Shumlin says Essex, Westford merger proves Act 46 is working

ESSEX JUNCTION — Gov. Peter Shumlin said the recent vote by Essex Junction, Essex Town and Westford approving the first accelerated school district merger under Act 46 is evidence that the legislation is working as intended.
Gov. Peter Shumlin, flanked by students and local school officials, praises the Essex, Westford school district merger. Photo by Morgan True / VTDigger

Gov. Peter Shumlin, flanked by students and local school officials, praises the Essex, Westford school district merger. Photo by Morgan True / VTDigger

“The three communities in this district have just proven how you can make collaborative difficult decisions” that over time improve the quality of education and reduce its cost, Shumlin said at a Tuesday news conference in the Essex High School library.

The governor also signaled that changes will have to be made to the law, which passed the Legislature this year, including a provision that penalizes towns that increase their spending.

“I’m sure there will be some tweaks,” he said, noting the complexity of the law.

Vermont has roughly 20,000 fewer students than it did two decades ago, but it still has the same number of schools and the same administrative structure. That dynamic puts upward pressure on property taxes that are used to pay for public education.

It’s hoped that school district mergers will help communities maintain high-quality education by pooling their resources, while reducing educational costs, by eliminating redundant bureaucracy, and property taxes.

The Essex merger is expected to save the three towns more than $1 million after three years on combined school spending that is currently $54 million annually, according to a local study committee that helped plan the merger. That estimate is conservative, they said, and more savings are possible.

Act 46 created an accelerated school district merger program, through which local communities that vote by July 1, 2016, to merge town districts and implement them by 2017, will enjoy five years of education property tax breaks. Smaller tax breaks are still available to communities that don’t meet that deadline, but the state can mandate mergers among districts that don’t act prior to 2019. Those communities won’t receive any tax breaks, either.

Shumlin said there are 10 communities considering accelerated mergers across the state, which far exceeds the four to five mergers his administration was anticipating.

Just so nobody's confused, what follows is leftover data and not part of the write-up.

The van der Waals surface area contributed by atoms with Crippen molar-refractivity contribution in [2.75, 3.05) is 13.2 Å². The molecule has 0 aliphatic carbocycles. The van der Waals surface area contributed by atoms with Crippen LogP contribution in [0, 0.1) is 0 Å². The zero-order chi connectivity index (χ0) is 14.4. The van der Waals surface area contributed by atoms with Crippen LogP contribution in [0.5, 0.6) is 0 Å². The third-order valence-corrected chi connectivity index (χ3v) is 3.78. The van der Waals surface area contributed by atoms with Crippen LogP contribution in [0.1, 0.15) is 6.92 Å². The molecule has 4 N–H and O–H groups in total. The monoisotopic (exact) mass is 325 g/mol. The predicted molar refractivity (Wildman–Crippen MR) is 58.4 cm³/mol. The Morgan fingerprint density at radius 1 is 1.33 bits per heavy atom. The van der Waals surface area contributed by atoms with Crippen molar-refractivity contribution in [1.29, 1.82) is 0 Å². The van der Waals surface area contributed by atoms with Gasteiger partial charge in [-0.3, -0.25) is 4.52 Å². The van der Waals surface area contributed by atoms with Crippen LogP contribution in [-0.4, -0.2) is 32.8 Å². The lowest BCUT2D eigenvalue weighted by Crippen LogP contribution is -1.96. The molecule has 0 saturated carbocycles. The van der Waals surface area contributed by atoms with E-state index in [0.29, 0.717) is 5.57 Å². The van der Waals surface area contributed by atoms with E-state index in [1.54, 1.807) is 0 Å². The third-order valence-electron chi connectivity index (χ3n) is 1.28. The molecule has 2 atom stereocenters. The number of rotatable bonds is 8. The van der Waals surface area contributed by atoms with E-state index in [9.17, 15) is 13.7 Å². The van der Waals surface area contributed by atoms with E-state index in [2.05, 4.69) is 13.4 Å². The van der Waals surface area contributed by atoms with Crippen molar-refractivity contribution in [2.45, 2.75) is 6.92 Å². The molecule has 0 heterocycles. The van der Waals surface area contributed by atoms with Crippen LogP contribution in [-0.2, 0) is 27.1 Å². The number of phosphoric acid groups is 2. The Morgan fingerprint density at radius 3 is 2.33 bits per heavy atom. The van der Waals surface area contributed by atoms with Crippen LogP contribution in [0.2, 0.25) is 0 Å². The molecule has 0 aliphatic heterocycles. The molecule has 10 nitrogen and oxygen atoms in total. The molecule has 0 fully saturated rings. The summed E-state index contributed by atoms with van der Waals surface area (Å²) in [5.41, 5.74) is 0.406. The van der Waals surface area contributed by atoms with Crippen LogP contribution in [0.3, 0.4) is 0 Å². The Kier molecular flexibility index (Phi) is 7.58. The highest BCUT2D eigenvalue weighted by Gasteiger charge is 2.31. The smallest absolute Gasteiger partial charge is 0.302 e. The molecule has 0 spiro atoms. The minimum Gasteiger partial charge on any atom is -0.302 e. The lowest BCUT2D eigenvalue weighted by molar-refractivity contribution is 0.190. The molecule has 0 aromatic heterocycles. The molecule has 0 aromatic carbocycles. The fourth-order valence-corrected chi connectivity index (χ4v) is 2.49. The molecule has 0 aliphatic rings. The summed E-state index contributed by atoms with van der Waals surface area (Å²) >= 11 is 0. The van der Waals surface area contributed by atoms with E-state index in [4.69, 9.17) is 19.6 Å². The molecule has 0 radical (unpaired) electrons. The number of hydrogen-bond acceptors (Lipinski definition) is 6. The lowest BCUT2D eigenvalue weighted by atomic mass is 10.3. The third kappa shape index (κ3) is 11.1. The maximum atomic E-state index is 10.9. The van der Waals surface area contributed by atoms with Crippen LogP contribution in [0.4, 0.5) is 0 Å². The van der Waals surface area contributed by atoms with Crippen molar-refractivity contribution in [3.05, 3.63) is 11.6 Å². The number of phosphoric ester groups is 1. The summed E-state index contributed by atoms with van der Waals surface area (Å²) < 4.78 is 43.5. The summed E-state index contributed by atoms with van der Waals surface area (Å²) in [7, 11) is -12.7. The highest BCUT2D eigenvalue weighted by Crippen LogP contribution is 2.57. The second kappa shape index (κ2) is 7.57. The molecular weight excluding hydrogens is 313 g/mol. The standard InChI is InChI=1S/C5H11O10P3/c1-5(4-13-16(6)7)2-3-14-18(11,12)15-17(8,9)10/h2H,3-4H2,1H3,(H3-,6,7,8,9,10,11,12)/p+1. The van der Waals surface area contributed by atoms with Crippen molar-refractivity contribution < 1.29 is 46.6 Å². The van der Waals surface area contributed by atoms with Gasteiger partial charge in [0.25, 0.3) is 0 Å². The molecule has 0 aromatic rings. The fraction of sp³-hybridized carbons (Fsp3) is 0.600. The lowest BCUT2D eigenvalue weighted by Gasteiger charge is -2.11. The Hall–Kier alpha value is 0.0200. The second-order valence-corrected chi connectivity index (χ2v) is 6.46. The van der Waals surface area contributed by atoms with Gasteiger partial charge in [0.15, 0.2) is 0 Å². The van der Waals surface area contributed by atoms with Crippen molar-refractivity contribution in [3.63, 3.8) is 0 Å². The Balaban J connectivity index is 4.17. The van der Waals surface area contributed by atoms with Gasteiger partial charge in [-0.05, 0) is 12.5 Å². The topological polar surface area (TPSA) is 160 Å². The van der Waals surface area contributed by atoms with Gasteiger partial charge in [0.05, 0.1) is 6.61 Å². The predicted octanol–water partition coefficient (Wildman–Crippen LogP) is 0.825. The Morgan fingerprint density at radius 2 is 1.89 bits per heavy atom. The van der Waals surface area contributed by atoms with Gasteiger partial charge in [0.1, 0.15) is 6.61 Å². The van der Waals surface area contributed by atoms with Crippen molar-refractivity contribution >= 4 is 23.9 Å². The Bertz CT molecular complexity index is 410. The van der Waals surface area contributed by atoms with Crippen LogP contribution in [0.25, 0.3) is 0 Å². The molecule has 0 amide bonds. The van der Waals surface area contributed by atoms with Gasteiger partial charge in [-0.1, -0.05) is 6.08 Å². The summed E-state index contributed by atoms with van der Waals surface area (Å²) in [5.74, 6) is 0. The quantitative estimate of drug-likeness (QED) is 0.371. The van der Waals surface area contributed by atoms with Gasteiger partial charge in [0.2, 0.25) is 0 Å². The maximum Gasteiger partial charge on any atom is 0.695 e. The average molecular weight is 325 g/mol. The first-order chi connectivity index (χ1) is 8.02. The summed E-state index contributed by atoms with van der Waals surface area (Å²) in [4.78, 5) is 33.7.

However, voters in two Lamoille County towns, Morristown and Elmore, recently rejected a merger — despite gaining a slim majority in Morristown. Elmore residents were concerned about losing school choice, a program that allows Vermont high school students to attend any school in the state.

House Speaker Shap Smith, D-Morristown, who is running for governor, addressed that vote in his home community at Tuesday’s news conference, saying that mergers might take several votes.

“That reflected the fact that we needed to go back to the table and address some of the concerns,” Smith said, adding that low voter turnout and what he said was misinformation spread by opponents hurt the merger’s prospects.

Smith said that significant change in school governance “hasn’t happened in the state for over 120 years,” and that inevitably the six-month-old law will need fine-tuning, but he believes Act 46 is taking Vermont’s public education system in the right direction.

As he campaigns for governor, Smith said the concerns he hears most often about Act 46 are about its school spending thresholds and the loss of school choice when districts that do offer choice merge with those that don’t.

That was the case for Westford, when it merged with Essex Junction and Essex Town. Westford students entering ninth grade will be still be able to chose any high school, but after that, all its students will attend Essex High School.

Shumlin pointed out that the loss of school choice in a merger is the result of previous laws, not Act 46. Several Republican House members are seeking to change that rule.

There were already school spending thresholds, where towns that exceeded per-pupil spending limits paid a property tax penalty, but it was previously uniform across the state. Under Act 46, those spending thresholds are now tied to a town’s school spending in the previous year. As a result, some towns will pay a penalty if their costs increase at all.

Shumlin said his administration will work with the Legislature during the upcoming session to ensure those thresholds are “sensible” and don’t “adversely punish anybody.”

Smith said the House Education Committee will hear testimony next week, to obtain input on areas of concern in the new law.

Morgan True

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